Publication: Controlling Market Power : Balancing Antitrust and Sector Regulation in Telecoms
Among the countries fully liberalizing their telecommunicationssector, some have chosen to rely mainly on sector-specific rules,often applied by sector-specific institutions, while others havedepended on economywide antitrust rules and institutions to controlmarket power. This Note describes the choices made by five notablereformers: Australia, Chile, New Zealand, the United Kingdom, and theUnited States. Drawing on their experiences, it then assesses whetherantitrust or sector-specific processes have dealt more quickly andeffectively with key regulatory issues.
“Kerf, Michel; Neto, Isabel; Geradim, Damien. 2005. Controlling Market Power : Balancing Antitrust and Sector Regulation in Telecoms. Viewpoint. © World Bank, Washington, DC. http://openknowledge.worldbank.org/entities/publication/d03c004b-c85d-538b-b736-2fb167492da3 License: CC BY 3.0 IGO.”
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PublicationSmall Business Tax Regimes(World Bank, Washington, DC, 2016-02)Simplified tax regimes for micro and small enterprises in developing countries are intended to facilitate voluntary tax compliance. However, survey evidence suggests that small business taxation based on simplified bookkeeping or turnover is sometimes perceived as too complex for microenterprises in countries with high illiteracy levels. Very simple fixed tax regimes not requiring any books or records tend to be overly popular but prone to abuse. System reforms will require more precise tailoring of the simplified regimes to their target beneficiaries, coupled with strong compliance management to detect and deter abuse. The overall objective of simplified taxation for micro and small enterprises (MSEs) in developing countries is generally to facilitate voluntary tax compliance and remove obstacles in moving toward business formalization and growth.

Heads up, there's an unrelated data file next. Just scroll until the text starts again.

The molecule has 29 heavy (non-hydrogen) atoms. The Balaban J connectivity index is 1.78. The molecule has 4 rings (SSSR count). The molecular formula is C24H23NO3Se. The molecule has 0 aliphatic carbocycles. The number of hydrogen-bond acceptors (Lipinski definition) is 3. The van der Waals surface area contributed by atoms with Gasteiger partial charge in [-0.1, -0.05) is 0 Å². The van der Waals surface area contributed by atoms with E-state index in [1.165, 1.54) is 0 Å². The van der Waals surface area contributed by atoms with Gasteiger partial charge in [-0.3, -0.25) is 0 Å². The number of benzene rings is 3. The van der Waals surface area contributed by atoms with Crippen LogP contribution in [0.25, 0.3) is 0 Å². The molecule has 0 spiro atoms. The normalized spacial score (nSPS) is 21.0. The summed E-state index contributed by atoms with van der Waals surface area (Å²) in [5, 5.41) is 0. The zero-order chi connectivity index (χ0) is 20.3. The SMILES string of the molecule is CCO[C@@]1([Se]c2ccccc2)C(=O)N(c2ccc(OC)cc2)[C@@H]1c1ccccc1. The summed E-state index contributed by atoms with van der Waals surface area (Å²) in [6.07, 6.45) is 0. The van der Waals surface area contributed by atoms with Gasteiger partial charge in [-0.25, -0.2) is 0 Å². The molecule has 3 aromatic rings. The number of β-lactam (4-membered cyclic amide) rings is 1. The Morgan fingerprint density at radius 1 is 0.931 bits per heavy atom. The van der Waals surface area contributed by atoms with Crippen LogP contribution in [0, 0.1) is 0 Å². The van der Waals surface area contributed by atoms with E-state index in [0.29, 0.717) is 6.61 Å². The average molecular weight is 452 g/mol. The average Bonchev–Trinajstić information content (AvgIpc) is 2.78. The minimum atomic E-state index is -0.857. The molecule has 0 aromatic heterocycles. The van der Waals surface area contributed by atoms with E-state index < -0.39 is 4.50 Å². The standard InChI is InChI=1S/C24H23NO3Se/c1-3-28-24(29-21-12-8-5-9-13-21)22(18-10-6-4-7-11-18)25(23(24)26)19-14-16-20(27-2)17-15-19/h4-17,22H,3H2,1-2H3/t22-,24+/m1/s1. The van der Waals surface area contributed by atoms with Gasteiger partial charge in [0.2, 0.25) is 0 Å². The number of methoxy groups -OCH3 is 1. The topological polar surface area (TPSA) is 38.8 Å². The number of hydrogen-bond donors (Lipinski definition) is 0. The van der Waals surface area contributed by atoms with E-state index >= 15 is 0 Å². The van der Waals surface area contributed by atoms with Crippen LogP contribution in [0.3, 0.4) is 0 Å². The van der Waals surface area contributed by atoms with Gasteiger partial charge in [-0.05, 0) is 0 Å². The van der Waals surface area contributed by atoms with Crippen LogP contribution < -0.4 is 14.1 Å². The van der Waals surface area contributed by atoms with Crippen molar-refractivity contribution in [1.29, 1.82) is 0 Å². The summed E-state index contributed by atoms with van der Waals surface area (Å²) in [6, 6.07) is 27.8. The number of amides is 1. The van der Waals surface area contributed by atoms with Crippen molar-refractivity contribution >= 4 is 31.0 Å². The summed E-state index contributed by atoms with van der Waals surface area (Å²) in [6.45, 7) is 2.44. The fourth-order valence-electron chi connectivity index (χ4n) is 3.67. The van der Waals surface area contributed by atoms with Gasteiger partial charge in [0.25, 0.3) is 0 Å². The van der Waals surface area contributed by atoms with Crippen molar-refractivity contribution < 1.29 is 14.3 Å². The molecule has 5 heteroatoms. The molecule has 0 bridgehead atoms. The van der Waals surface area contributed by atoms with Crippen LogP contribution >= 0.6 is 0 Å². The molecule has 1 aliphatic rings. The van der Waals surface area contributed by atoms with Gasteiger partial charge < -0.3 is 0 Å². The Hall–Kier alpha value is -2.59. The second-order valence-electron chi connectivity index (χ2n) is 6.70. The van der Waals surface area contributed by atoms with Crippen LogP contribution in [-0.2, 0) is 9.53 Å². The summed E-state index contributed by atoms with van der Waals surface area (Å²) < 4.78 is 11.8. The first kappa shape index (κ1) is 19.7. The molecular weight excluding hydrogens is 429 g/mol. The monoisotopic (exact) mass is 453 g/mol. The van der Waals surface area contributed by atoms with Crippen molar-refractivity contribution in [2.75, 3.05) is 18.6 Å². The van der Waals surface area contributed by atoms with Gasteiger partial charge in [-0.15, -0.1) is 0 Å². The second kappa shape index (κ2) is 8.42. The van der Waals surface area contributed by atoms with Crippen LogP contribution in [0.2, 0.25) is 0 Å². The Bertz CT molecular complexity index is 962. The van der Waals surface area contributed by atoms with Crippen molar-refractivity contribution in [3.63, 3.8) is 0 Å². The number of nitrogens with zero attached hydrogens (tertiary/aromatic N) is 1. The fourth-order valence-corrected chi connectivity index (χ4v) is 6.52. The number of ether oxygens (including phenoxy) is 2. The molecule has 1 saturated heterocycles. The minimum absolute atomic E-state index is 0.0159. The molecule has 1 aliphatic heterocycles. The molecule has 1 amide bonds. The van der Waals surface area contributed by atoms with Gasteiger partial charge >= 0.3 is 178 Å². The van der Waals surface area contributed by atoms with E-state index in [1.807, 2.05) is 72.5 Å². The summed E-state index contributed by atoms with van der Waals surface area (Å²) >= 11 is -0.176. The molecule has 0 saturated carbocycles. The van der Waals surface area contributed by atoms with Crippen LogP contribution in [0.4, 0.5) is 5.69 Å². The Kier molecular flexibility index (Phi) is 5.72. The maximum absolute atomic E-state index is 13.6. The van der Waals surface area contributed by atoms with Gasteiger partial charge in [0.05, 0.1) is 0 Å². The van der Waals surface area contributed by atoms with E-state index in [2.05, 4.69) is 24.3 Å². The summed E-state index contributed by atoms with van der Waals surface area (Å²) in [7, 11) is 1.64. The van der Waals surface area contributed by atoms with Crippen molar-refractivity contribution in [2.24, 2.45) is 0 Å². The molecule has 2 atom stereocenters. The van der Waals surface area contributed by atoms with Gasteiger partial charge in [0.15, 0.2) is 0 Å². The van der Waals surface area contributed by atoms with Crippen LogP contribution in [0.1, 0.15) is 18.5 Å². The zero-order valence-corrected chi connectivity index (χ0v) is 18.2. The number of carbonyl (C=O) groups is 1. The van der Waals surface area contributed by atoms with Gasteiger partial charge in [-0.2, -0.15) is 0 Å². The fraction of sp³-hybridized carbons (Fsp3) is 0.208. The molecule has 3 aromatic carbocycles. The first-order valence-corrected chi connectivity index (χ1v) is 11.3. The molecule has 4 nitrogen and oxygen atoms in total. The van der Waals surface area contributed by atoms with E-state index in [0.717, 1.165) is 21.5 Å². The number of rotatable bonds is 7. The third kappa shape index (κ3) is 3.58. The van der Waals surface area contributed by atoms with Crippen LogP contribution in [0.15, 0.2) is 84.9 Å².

PublicationCompetition and Poverty(World Bank, Washington, DC, 2016-04)A literature review shows competition policy reforms can deliver benefits for the poorest households and improve income distribution. A lack of competition in food markets hurts the poorest households the most. Competition in input markets and between buyers helps farmers and small businesses. And more competitive markets bolster job growth over the longer term. More research is needed, however, to better understand the impact of competition reforms and antitrust enforcement on poverty and shared prosperity.